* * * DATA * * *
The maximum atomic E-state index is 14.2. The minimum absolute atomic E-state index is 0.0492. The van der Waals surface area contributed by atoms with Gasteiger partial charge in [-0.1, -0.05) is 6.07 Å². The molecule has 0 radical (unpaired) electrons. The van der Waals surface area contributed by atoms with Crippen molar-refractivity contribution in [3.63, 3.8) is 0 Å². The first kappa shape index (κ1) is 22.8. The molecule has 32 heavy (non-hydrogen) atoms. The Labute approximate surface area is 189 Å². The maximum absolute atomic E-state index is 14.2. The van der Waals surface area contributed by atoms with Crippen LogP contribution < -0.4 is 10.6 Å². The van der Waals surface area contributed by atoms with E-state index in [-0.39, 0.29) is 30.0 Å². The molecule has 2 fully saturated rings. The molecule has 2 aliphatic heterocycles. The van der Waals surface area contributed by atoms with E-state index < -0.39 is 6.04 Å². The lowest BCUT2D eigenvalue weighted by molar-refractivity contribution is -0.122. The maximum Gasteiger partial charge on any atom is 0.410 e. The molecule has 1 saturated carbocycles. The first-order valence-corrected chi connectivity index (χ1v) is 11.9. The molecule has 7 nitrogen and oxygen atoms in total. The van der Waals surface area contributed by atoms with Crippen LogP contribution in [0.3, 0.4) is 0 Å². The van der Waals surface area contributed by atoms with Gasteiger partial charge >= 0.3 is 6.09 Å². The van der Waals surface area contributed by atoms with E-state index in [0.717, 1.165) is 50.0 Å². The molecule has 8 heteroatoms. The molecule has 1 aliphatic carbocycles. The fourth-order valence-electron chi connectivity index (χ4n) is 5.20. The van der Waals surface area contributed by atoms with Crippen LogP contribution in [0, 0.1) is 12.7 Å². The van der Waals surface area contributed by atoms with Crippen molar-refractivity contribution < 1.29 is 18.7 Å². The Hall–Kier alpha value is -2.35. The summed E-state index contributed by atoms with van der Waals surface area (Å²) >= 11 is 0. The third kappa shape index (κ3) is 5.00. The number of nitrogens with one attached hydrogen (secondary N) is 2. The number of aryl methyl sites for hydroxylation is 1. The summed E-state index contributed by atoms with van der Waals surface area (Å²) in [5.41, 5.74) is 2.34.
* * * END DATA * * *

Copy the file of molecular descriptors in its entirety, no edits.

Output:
The maximum atomic E-state index is 14.2. The minimum absolute atomic E-state index is 0.0492. The van der Waals surface area contributed by atoms with Gasteiger partial charge in [-0.1, -0.05) is 6.07 Å². The molecule has 0 radical (unpaired) electrons. The van der Waals surface area contributed by atoms with Crippen molar-refractivity contribution in [3.63, 3.8) is 0 Å². The first kappa shape index (κ1) is 22.8. The molecule has 32 heavy (non-hydrogen) atoms. The Labute approximate surface area is 189 Å². The maximum absolute atomic E-state index is 14.2. The van der Waals surface area contributed by atoms with Crippen LogP contribution < -0.4 is 10.6 Å². The van der Waals surface area contributed by atoms with E-state index in [-0.39, 0.29) is 30.0 Å². The molecule has 2 fully saturated rings. The molecule has 2 aliphatic heterocycles. The van der Waals surface area contributed by atoms with E-state index < -0.39 is 6.04 Å². The lowest BCUT2D eigenvalue weighted by molar-refractivity contribution is -0.122. The maximum Gasteiger partial charge on any atom is 0.410 e. The molecule has 1 saturated carbocycles. The first-order valence-corrected chi connectivity index (χ1v) is 11.9. The molecule has 7 nitrogen and oxygen atoms in total. The van der Waals surface area contributed by atoms with Crippen LogP contribution in [0.3, 0.4) is 0 Å². The van der Waals surface area contributed by atoms with Gasteiger partial charge >= 0.3 is 6.09 Å². The van der Waals surface area contributed by atoms with E-state index in [0.717, 1.165) is 50.0 Å². The molecule has 8 heteroatoms. The molecule has 1 aliphatic carbocycles. The fourth-order valence-electron chi connectivity index (χ4n) is 5.20. The van der Waals surface area contributed by atoms with Crippen LogP contribution in [0, 0.1) is 12.7 Å². The van der Waals surface area contributed by atoms with Crippen molar-refractivity contribution < 1.29 is 18.7 Å². The Hall–Kier alpha value is -2.35. The summed E-state index contributed by atoms with van der Waals surface area (Å²) >= 11 is 0. The third kappa shape index (κ3) is 5.00. The number of nitrogens with one attached hydrogen (secondary N) is 2. The number of aryl methyl sites for hydroxylation is 1. The summed E-state index contributed by atoms with van der Waals surface area (Å²) in [5.41, 5.74) is 2.34.